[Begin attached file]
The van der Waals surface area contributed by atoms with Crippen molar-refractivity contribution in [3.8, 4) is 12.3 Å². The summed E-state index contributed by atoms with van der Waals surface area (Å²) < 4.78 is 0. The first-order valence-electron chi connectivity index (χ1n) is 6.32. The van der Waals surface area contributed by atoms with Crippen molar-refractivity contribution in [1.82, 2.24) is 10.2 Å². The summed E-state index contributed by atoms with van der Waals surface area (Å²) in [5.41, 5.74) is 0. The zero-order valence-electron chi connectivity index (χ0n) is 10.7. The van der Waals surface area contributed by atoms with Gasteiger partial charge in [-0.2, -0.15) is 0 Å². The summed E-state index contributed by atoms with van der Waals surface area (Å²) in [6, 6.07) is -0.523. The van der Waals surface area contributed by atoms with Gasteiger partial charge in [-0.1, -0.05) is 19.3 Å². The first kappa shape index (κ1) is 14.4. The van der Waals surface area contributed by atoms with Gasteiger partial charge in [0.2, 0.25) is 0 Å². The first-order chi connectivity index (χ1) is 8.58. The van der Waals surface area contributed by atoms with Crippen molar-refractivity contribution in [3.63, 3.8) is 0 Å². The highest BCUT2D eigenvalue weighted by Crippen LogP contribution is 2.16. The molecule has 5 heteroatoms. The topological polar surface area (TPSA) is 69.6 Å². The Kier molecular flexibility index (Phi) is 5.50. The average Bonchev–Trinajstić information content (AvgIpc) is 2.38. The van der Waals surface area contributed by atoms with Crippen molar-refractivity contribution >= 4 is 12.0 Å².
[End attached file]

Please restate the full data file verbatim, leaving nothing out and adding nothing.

The van der Waals surface area contributed by atoms with Crippen molar-refractivity contribution in [3.8, 4) is 12.3 Å². The summed E-state index contributed by atoms with van der Waals surface area (Å²) < 4.78 is 0. The first-order valence-electron chi connectivity index (χ1n) is 6.32. The van der Waals surface area contributed by atoms with Crippen molar-refractivity contribution in [1.82, 2.24) is 10.2 Å². The summed E-state index contributed by atoms with van der Waals surface area (Å²) in [5.41, 5.74) is 0. The zero-order valence-electron chi connectivity index (χ0n) is 10.7. The van der Waals surface area contributed by atoms with Gasteiger partial charge in [-0.2, -0.15) is 0 Å². The summed E-state index contributed by atoms with van der Waals surface area (Å²) in [6, 6.07) is -0.523. The van der Waals surface area contributed by atoms with Gasteiger partial charge in [-0.1, -0.05) is 19.3 Å². The first kappa shape index (κ1) is 14.4. The van der Waals surface area contributed by atoms with Gasteiger partial charge in [0.2, 0.25) is 0 Å². The first-order chi connectivity index (χ1) is 8.58. The van der Waals surface area contributed by atoms with Crippen molar-refractivity contribution in [3.63, 3.8) is 0 Å². The highest BCUT2D eigenvalue weighted by Crippen LogP contribution is 2.16. The molecule has 5 heteroatoms. The topological polar surface area (TPSA) is 69.6 Å². The Kier molecular flexibility index (Phi) is 5.50. The average Bonchev–Trinajstić information content (AvgIpc) is 2.38. The van der Waals surface area contributed by atoms with Crippen molar-refractivity contribution >= 4 is 12.0 Å².